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Sarjeant Gallery Trust chair pushes back against proposed Whanganui District Council funding cuts

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Nicola Williams (left) with former government arts minister and current Sarjeant Trust trustee Chris Finlayson in 2016.

A proposed funding cut will compromise the Sarjeant Gallery’s reopening event and impact the ability to fundraise, the head of the Sarjeant Gallery Trust says.

Whanganui District Council is set to cut $200,000 in yearly operational funding for the Sarjeant – part of $1.5 million in savings that include disestablishing the Youth Council, discontinuing the council’s digital strategy implementation resource and reducing budgets for trees, shrubs and annuals.

During public hearings this week on the council’s draft Long Term Plan 2024-2034 (LTP), trust chairwoman Nicola Williams said she was “flabbergasted” at the news.

The gallery is scheduled to reopen later this year after 10 years of redevelopment.

“The reopening is Whanganui’s opportunity to shine and the reopening event must be the best it possibly can be,” Williams said.

“We want people to come, have a really good experience, and come again.

“To cut the budget for the Sarjeant now is going to be a huge compromise.”

After 10 years of hard work and the support of many people, the trust had to do the right thing by benefactors, donors, stakeholders, iwi and central government, Williams said.

The other trust members are Whanganui Mayor Andrew Tripe, former mayor Annette Main, former arts minister Chris Finlayson, Te Pou Tupua Keria Ponga, Dr Rāwiri Tinirau and new council-controlled organisations and economic development committee chair Paul Bayly.

As of April 25, Whanganui ratepayers will provide just over $17m to the Sarjeant Gallery redevelopment – 24.5 per cent of the overall cost.

Work is ongoing on the gallery's new Pātaka o Sir Te Atawhai Archie John Taiaroa wing. Photo / Bevan Conley
Work is ongoing on the gallery’s new Pātaka o Sir Te Atawhai Archie John Taiaroa wing. Photo / Bevan Conley

Central government funding is at $42.4m (60.8 per cent) and contributions from the gallery trust, community grants and donations, and the Preston Estate make up $10.29m (14.8 per cent).

“If we don’t deliver [the opening event] to a highly polished and professional standard, we won’t be taking advantage of this unique opportunity,” Williams said.

“There are going to be severe repercussions, quite frankly.”

She said removing $200,000 from the budget would also impact the role of the gallery’s head of development, who was in charge of “managing the brand” and fundraising.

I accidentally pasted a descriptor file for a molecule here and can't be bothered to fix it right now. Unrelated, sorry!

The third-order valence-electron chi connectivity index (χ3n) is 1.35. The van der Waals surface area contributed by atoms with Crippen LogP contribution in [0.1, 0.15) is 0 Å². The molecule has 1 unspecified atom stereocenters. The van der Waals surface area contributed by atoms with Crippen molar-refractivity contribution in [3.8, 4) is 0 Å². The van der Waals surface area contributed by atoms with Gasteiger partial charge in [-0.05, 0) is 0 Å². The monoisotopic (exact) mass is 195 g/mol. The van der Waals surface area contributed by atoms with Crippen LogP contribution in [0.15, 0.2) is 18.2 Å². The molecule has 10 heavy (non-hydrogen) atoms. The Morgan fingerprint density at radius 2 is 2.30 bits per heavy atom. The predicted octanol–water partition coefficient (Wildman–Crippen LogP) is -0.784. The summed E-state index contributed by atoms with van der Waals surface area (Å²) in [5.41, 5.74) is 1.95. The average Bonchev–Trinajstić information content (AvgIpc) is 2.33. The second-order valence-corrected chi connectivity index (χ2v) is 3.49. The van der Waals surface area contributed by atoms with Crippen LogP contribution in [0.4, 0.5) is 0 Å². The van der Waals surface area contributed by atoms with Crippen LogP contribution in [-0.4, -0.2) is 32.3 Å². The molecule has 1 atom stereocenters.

“If we do not have the budget to properly resource them, they will not be able to get the $25m endowment fund up and running.

“We have $2.5m [in the fund] at the moment with another $200,000 coming through the door, which isn’t bad for two years.

“We have a lot of opportunities out there to raise money.”

The general operating budget for 2024/25 in the draft LTP is $3.6m.

Council community and customer experience general manager Marianne Cavanagh said compared to the original plan for running the gallery, the draft operating budget for 2024/25 was about $400,000 higher.

“This is mainly due to cost increases outside of the control of council, such as insurance and energy costs which have recently seen significant increases,” she said.

“The budget increase would have been even higher but we are proposing to make cuts to other areas that we can control. This includes reducing the general operating budget.”

Williams said the endowment fund would take a lot of pressure off the council in years to come.

“You [council] will keep the doors open and pay the salaries – basic operating costs – but the trust will deliver all the nice-to-haves.

“It’s going to send the worst signal to our benefactors if the council is seen to be reducing our budget when we’re going from being a Vespa to a Rolls Royce.”

Speaking to the Chronicle, Williams said the redevelopment project was for the benefit of everybody in the region.

“This will be a huge driver for the visitor industry and there will be positive spinoffs for our excellent Whanganui Regional Museum.

“Our ability to provide a worthwhile educational programme for our young, we don’t want that to be under-resourced.

“In our temporary premises, there were 4000 students a year but in the new, developed gallery there is the potential to really grow that.”

More than 120 people will speak to the council during the LTP hearings, which finish on May 22.

The council received a record 1600 submissions on the LTP.

Mike Tweed is an assistant news director and multimedia journalist at the Whanganui Chronicle. Since starting in March 2020, he has dabbled in everything from sport to music. At present his focus is local government, primarily the Whanganui District Council.



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